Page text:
Sunday 22 January 2017

Kevin Doyle: It's been 'keep calm and carry on' till now - but FF leader has raised the stakes

Published 14/04/2016 | 02:30

Micheál Martin. Photo: Gareth Chaney, Collins
Micheál Martin. Photo: Gareth Chaney, Collins

Every morning for the past 48 days, the country has woken up and carried on.

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There has been no great trauma associated with not having a government, other than having to watch the play acting between Fine Gael and Fianna Fáil.

The bond markets haven't crashed, the M50 is still bumper to bumper and the weather hasn't been any more apocalyptic than usual.

On the surface it would appear everything, as Irish people often put it, is 'grand'.

But the stakes were raised in a dangerous move by Micheál Martin last night when he gave 15 Independents an ultimatum - vote for me or your only option is Enda Kenny.

The Fianna Fáil leader has sought to push the Independents off the fence, where they have been perched since February 26, and speed up the entire process.

And he will no doubt have taken some pleasure in the sheer chaos it caused within Fine Gael.

Less than a week after Mr Kenny caused consternation in Fianna Fáil by offering a "partnership government", Mr Martin has more than got his own back.

Fine Gael ministers were left reeling as they tried to assess whether in fact they have been played all along by a type of politics that Fianna Fáil was once famous for.

It was brinkmanship of the highest order after two days of an unprecedented truce that saw both sides not to leak anything worth reporting from their meetings. Last night, Fine Gael were claiming a "total breach of faith" and confusion reigned. If government is supposed to provide law and order, then this was the further thing possible from it.

To the casual observer it might even appear that we are better off letting the country carry on without a government at all.

After all, our ministers who are tasked with looking after health, justice, agriculture and transport are locked in a room.

It would seem there is no need to even reassure the public progress is being made, beyond the "cordial" greetings.

You'd almost forget there's a waiting list crisis in our hospitals, that gardaí are on the verge of an unprecedented strike, that milk prices have collapsed or that Luas workers are on protective notice.

A lot of people have become so cynical that they believe the government would have done very little to solve those problems anyway.

But the reality is that behind the scenes the civil service is running the country with an attitude that says "lead me, follow me, or get out of my way".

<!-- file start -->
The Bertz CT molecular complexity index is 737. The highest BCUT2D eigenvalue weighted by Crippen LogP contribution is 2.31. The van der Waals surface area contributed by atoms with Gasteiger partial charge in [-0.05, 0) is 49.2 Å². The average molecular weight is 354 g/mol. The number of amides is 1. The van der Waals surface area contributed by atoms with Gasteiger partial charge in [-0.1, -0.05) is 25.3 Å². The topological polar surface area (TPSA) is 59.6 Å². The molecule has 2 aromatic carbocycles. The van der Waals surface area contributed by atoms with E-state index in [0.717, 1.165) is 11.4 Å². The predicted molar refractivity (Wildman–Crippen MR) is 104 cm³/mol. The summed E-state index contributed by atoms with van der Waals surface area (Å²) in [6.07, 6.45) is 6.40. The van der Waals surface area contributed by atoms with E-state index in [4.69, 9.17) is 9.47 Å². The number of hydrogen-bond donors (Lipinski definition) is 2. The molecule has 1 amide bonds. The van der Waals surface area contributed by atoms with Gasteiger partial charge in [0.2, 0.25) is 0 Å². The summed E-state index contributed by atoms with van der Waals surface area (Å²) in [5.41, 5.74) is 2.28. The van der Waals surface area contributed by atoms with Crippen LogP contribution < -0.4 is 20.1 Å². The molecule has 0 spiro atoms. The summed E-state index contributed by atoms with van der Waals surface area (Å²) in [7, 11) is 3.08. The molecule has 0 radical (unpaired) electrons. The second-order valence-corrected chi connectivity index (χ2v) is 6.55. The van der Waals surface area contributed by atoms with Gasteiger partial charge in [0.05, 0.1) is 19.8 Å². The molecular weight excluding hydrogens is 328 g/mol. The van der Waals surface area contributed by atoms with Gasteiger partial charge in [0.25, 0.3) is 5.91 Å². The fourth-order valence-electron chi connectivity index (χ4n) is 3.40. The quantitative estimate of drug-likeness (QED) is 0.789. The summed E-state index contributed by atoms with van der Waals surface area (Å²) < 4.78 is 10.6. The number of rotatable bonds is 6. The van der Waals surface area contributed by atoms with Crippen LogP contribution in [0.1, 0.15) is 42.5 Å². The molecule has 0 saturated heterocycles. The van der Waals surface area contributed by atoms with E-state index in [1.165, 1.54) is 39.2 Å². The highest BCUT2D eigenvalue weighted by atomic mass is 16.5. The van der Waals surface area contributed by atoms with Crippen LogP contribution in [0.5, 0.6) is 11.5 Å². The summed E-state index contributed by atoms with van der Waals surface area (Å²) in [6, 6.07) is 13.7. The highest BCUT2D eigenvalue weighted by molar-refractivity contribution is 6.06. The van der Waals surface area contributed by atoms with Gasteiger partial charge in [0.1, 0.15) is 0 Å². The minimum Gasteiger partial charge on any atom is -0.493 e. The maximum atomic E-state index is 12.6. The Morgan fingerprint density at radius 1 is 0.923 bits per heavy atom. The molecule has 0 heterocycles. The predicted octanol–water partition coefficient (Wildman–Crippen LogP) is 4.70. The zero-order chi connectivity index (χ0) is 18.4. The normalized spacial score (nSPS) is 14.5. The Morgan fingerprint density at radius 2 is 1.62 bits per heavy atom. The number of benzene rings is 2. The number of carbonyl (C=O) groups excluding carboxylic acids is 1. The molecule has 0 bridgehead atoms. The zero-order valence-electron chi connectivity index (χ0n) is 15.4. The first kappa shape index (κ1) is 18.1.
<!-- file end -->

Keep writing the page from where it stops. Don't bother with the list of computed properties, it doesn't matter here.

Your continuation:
The Secretary General of one department privately suggested that his 'acting minister' was operating on a "need to know" basis.

"Nothing new is happening but anything that was in train before the election is still being taken care of," a source said.

But that's the problem - nothing new is happening.

The public are well acquainted with the crises in health and homelessness.

However, if a 'new' crisis comes along it will be a very different story.

The civil service isn't mandated to meet with British authorities and negotiate trade deals or to try quelling the clamour for pay rises in the public and private sectors.

Or, worse still, what if there is a crisis that nobody can predict? A natural disaster, a multi-national company employing thousands pulls out of the country or, God forbid, a terrorist attack.

Then it is the politicians we will look to for answers, not the anonymous backroom workers.

It is with that in mind that Micheál Martin decided to cut to the chase.

He is clearly tired of the back and forth with Fine Gael while simultaneously being held to ransom by Independents.

That is not, and never has been, the Fianna Fáil way.

Today will now tell us a lot about the make-up of the next government - if indeed we get one without another election.

Trust has broken down between Fine Gael and Fianna Fáil for the second time in a week.

All is not lost and depending on the outcome of today's Dáil vote both sides appear willing to go back to the negotiating table.

At the same time it's hard to imagine the mood will be "cordial". And while everything is 'grand' right now, it's not right to assume that this political game can go one for much longer.

Like it or not, we need a government to rule the country.

Irish Independent

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